Meta is pulling back the curtain on some of its experimental virtual-reality projects, showcasing a number of new prototypes the company says will help it advance display technology to the point of being indistinguishable from real life.
In a press briefing last week, Mark Zuckerberg and Meta Reality Labs Chief Scientist Michael Abrash discussed a handful of VR devices, each designed to improve an element of VR. They all have colorful names, too, like Butterscotch, Starburst, Holocake and Mirror Lake.
The goal, Zuckerberg says, is for headsets of the future to pass a so-called “visual Turing test,” referencing the imitation game designed to test the sophistication of artificial intelligence. In this context, however, Meta wants its VR headset to display imagery that passes for the real world, a feat it considers “the holy grail of display research.”
“Today’s VR headsets deliver incredible 3D visual experiences, but the experience still differs in many ways from what we see in the real world. They have a lower resolution than what’s offered by laptops, TVs and phones; the lenses distort the wearer’s view; and they cannot be used for extended periods of time,” the company explained. “To get there, we need to build an unprecedented type of VR display system — a lightweight display that is so advanced it can deliver what our eyes need to function naturally so they perceive we are looking at the real world in VR.”
Meta's Holocake 2 combines a\u00a0holographic lens with a so-called polarization-based optical folding technique to drastically bring down the weight and size of the device. Image: Meta
Meta has reoriented its entire social networking business around a mission to build the metaverse, with Zuckerberg calling it the next big leap for the internet after mobile and a cornerstone of how we might socialize, play games, shop, work and communicate in the future. But a key element of Meta’s specific vision for the metaverse involves hardware: in particular, VR headsets, augmented-reality glasses and mixed-reality devices that might be able to combine the two technologies and push them into the mainstream.
A key early advantage for Meta is its investments in such hardware, like its 2014 acquisition of Oculus that helped it gain a massive 80% market share in VR hardware sales. But VR adoption, while growing fast during the pandemic, lags miles behind other consumer electronics categories; AR, outside of smartphone apps, mobile games and some select glasses brands, has yet to materialize in any meaningful fashion.
So Meta is now going to great lengths, and spending billions, to ensure it can maintain its edge on AR and VR before competitors like Apple, Microsoft and others begin releasing consumer devices that can compete with Meta’s wireless Quest headset, its forthcoming Project Cambria headset and its planned AR devices. Though Meta is reportedly cutting back on Reality Labs spending of late after incurring $10 billion in losses last year, the company is intent on showing how it’s still pushing the state of the art forward.
For Meta, that means continuing to try to bring down the size and weight of devices, increase resolution and making VR more comfortable. The prototypes it showed last week each target a different hurdle VR faces today. For instance, the Half Dome series of prototypes, which Meta began building back in 2017, experiments with varifocal technology that “ensures the focus is correct and enables clear and comfortable vision within arm’s length for extended periods of time,” while also bringing down size and weight so headsets are less taxing on the head and neck.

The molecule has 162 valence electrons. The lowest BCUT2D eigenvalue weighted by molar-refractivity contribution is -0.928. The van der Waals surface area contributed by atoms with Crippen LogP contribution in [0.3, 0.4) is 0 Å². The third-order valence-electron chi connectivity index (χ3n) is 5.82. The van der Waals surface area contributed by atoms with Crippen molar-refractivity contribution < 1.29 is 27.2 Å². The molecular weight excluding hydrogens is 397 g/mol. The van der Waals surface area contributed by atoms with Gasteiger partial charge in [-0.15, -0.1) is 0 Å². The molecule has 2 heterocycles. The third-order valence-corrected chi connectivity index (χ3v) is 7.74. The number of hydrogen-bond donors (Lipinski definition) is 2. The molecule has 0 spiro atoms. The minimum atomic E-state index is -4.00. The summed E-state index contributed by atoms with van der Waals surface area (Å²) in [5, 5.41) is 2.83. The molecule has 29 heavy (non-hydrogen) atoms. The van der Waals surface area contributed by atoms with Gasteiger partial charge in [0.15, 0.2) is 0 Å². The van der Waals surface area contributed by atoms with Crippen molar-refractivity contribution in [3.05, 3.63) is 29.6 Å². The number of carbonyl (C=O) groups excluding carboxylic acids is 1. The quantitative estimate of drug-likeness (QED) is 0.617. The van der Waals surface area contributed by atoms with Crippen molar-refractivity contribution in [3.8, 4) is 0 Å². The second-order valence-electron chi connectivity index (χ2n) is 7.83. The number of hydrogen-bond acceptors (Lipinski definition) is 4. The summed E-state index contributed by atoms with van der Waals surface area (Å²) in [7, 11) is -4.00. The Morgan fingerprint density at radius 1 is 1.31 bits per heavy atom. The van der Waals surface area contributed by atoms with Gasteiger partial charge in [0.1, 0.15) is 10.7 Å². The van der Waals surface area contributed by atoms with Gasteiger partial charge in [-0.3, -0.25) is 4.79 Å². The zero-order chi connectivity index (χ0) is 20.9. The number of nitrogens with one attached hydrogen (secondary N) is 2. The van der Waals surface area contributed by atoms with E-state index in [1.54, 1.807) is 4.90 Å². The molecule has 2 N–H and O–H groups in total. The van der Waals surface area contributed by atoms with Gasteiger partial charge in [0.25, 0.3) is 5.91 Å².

The Half Dome series of prototypes are designed to experiment with varifocal technology and in slimming down VR headset form factors. Image: Meta
The Butterscotch prototype aims to produce “retinal” resolution, or image quality similar to that of the human eye. Meta said it shrunk down the field of view of a standard Quest 2 headset and replaced the lens with something higher quality, allowing for much higher resolution, though in a package that was “nowhere near shippable” due to its bulk, Meta said.
Starburst, on the other hand, is an HDR VR headset — one of the first of its kind, the company claims — that can reproduce levels of brightness seen by the human eye in an indoor or nighttime scenario. But it’s also far too large, requiring a cable tethering it to an external processing device and a form factor that requires users hold it like a pair of binoculars.
Meta's Starburst is one of the first of its kind HDR VR headsets, the company claims, allowing for more realistic depictions of brightness. Image: Meta
The final two prototypes Meta unveiled are Holocake 2 and Mirror Lake. The former is the thinnest and lightest VR headset the company has ever made. It resembles a pair of sunglasses, but is capable of playing VR games on PC when tethered thanks to its holographic optics and its so-called polarization-based optical folding, or “pancake” optics, a technique that effectively squishes the display panel and lens closer together. The Holocake 2 builds on Meta's previous work in holographic optics, which it detailed back in 2020.
Meta says Mirror Lake is not so much a prototype as it is a concept design that will, in time, bring together all of this technology into a single device with a lightweight form factor that shows “what a complete, next-gen display system could look like.” That said, it may be many years before Mirror Lake materializes as a wearable device, and potentially many more before a consumer device is able to combine all of these advancements together in one package and pass Meta’s visual Turing test.